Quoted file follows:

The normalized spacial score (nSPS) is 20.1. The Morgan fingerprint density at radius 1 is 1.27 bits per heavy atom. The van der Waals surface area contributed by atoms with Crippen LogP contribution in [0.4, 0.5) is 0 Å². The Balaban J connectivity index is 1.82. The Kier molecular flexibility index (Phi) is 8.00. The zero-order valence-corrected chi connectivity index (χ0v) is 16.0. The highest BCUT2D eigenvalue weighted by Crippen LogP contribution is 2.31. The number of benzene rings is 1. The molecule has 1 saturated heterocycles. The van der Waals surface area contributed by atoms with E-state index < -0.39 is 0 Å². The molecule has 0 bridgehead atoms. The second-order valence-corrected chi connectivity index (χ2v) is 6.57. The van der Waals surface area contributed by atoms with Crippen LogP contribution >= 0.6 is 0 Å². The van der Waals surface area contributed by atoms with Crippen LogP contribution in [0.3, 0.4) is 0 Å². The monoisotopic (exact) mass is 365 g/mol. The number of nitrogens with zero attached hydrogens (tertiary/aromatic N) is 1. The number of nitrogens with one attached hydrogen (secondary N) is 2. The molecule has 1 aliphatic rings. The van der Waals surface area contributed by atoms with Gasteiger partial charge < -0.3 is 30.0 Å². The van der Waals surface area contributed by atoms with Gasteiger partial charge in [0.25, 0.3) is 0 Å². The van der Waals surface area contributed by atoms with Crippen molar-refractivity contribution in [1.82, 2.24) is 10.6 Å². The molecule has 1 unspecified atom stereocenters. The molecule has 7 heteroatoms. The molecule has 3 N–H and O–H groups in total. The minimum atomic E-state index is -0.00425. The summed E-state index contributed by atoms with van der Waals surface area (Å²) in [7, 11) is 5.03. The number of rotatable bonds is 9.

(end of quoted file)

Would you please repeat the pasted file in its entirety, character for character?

The normalized spacial score (nSPS) is 20.1. The Morgan fingerprint density at radius 1 is 1.27 bits per heavy atom. The van der Waals surface area contributed by atoms with Crippen LogP contribution in [0.4, 0.5) is 0 Å². The Balaban J connectivity index is 1.82. The Kier molecular flexibility index (Phi) is 8.00. The zero-order valence-corrected chi connectivity index (χ0v) is 16.0. The highest BCUT2D eigenvalue weighted by Crippen LogP contribution is 2.31. The number of benzene rings is 1. The molecule has 1 saturated heterocycles. The van der Waals surface area contributed by atoms with E-state index < -0.39 is 0 Å². The molecule has 0 bridgehead atoms. The second-order valence-corrected chi connectivity index (χ2v) is 6.57. The van der Waals surface area contributed by atoms with Crippen LogP contribution >= 0.6 is 0 Å². The van der Waals surface area contributed by atoms with Crippen LogP contribution in [0.3, 0.4) is 0 Å². The monoisotopic (exact) mass is 365 g/mol. The number of nitrogens with zero attached hydrogens (tertiary/aromatic N) is 1. The number of nitrogens with one attached hydrogen (secondary N) is 2. The molecule has 1 aliphatic rings. The van der Waals surface area contributed by atoms with Gasteiger partial charge < -0.3 is 30.0 Å². The van der Waals surface area contributed by atoms with Gasteiger partial charge in [0.25, 0.3) is 0 Å². The van der Waals surface area contributed by atoms with Crippen molar-refractivity contribution in [1.82, 2.24) is 10.6 Å². The molecule has 1 unspecified atom stereocenters. The molecule has 7 heteroatoms. The molecule has 3 N–H and O–H groups in total. The minimum atomic E-state index is -0.00425. The summed E-state index contributed by atoms with van der Waals surface area (Å²) in [7, 11) is 5.03. The number of rotatable bonds is 9.